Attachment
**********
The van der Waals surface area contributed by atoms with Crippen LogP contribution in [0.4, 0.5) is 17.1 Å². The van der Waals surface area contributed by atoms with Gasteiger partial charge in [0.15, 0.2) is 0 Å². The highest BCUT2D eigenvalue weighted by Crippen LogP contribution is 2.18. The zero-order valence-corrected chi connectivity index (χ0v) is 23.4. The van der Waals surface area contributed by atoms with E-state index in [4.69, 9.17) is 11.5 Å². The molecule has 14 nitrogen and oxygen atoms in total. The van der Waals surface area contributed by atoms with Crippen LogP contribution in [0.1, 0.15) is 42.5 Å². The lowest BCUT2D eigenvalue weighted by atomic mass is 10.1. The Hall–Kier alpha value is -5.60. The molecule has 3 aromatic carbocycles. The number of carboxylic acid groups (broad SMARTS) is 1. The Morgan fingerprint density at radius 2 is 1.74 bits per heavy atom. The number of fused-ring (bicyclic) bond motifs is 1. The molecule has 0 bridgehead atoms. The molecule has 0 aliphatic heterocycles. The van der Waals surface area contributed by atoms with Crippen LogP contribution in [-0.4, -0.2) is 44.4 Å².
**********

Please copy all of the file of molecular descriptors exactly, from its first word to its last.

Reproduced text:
The van der Waals surface area contributed by atoms with Crippen LogP contribution in [0.4, 0.5) is 17.1 Å². The van der Waals surface area contributed by atoms with Gasteiger partial charge in [0.15, 0.2) is 0 Å². The highest BCUT2D eigenvalue weighted by Crippen LogP contribution is 2.18. The zero-order valence-corrected chi connectivity index (χ0v) is 23.4. The van der Waals surface area contributed by atoms with E-state index in [4.69, 9.17) is 11.5 Å². The molecule has 14 nitrogen and oxygen atoms in total. The van der Waals surface area contributed by atoms with Crippen LogP contribution in [0.1, 0.15) is 42.5 Å². The lowest BCUT2D eigenvalue weighted by atomic mass is 10.1. The Hall–Kier alpha value is -5.60. The molecule has 3 aromatic carbocycles. The number of carboxylic acid groups (broad SMARTS) is 1. The Morgan fingerprint density at radius 2 is 1.74 bits per heavy atom. The number of fused-ring (bicyclic) bond motifs is 1. The molecule has 0 bridgehead atoms. The molecule has 0 aliphatic heterocycles. The van der Waals surface area contributed by atoms with Crippen LogP contribution in [-0.4, -0.2) is 44.4 Å².